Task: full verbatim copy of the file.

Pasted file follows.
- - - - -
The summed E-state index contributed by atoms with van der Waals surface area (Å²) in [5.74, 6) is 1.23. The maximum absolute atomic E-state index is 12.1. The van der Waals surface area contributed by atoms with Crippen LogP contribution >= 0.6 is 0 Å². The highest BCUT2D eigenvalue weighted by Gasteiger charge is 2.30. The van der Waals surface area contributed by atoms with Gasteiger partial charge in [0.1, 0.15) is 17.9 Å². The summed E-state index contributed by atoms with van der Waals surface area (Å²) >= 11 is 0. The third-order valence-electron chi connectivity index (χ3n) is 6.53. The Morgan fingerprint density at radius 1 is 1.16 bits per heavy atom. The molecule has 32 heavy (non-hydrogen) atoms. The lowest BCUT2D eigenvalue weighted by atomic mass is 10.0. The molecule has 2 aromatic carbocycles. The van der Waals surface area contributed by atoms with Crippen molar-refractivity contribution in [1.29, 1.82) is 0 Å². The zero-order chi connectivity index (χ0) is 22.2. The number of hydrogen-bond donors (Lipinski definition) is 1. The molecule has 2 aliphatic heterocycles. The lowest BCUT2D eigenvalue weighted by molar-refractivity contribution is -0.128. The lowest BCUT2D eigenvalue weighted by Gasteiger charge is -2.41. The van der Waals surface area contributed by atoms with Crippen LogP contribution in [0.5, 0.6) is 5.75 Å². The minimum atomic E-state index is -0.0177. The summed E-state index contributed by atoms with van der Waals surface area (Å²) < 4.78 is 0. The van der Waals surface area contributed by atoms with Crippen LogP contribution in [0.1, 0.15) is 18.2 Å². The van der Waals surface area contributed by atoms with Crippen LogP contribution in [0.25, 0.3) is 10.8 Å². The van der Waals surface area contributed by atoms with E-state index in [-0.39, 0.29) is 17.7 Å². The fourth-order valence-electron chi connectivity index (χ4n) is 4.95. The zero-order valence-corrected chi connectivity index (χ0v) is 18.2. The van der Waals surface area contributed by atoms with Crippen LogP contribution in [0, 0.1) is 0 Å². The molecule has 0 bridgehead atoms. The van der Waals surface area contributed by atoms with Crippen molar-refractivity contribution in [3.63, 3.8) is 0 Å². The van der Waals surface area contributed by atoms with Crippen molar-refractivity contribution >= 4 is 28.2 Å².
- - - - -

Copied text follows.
The summed E-state index contributed by atoms with van der Waals surface area (Å²) in [5.74, 6) is 1.23. The maximum absolute atomic E-state index is 12.1. The van der Waals surface area contributed by atoms with Crippen LogP contribution >= 0.6 is 0 Å². The highest BCUT2D eigenvalue weighted by Gasteiger charge is 2.30. The van der Waals surface area contributed by atoms with Gasteiger partial charge in [0.1, 0.15) is 17.9 Å². The summed E-state index contributed by atoms with van der Waals surface area (Å²) >= 11 is 0. The third-order valence-electron chi connectivity index (χ3n) is 6.53. The Morgan fingerprint density at radius 1 is 1.16 bits per heavy atom. The molecule has 32 heavy (non-hydrogen) atoms. The lowest BCUT2D eigenvalue weighted by atomic mass is 10.0. The molecule has 2 aromatic carbocycles. The van der Waals surface area contributed by atoms with Crippen molar-refractivity contribution in [1.29, 1.82) is 0 Å². The zero-order chi connectivity index (χ0) is 22.2. The number of hydrogen-bond donors (Lipinski definition) is 1. The molecule has 2 aliphatic heterocycles. The lowest BCUT2D eigenvalue weighted by molar-refractivity contribution is -0.128. The lowest BCUT2D eigenvalue weighted by Gasteiger charge is -2.41. The van der Waals surface area contributed by atoms with Crippen LogP contribution in [0.5, 0.6) is 5.75 Å². The minimum atomic E-state index is -0.0177. The summed E-state index contributed by atoms with van der Waals surface area (Å²) < 4.78 is 0. The van der Waals surface area contributed by atoms with Crippen LogP contribution in [0.1, 0.15) is 18.2 Å². The van der Waals surface area contributed by atoms with Crippen LogP contribution in [0.25, 0.3) is 10.8 Å². The van der Waals surface area contributed by atoms with E-state index in [-0.39, 0.29) is 17.7 Å². The fourth-order valence-electron chi connectivity index (χ4n) is 4.95. The zero-order valence-corrected chi connectivity index (χ0v) is 18.2. The van der Waals surface area contributed by atoms with Crippen LogP contribution in [0, 0.1) is 0 Å². The molecule has 0 bridgehead atoms. The van der Waals surface area contributed by atoms with Crippen molar-refractivity contribution in [3.63, 3.8) is 0 Å². The van der Waals surface area contributed by atoms with Crippen molar-refractivity contribution >= 4 is 28.2 Å².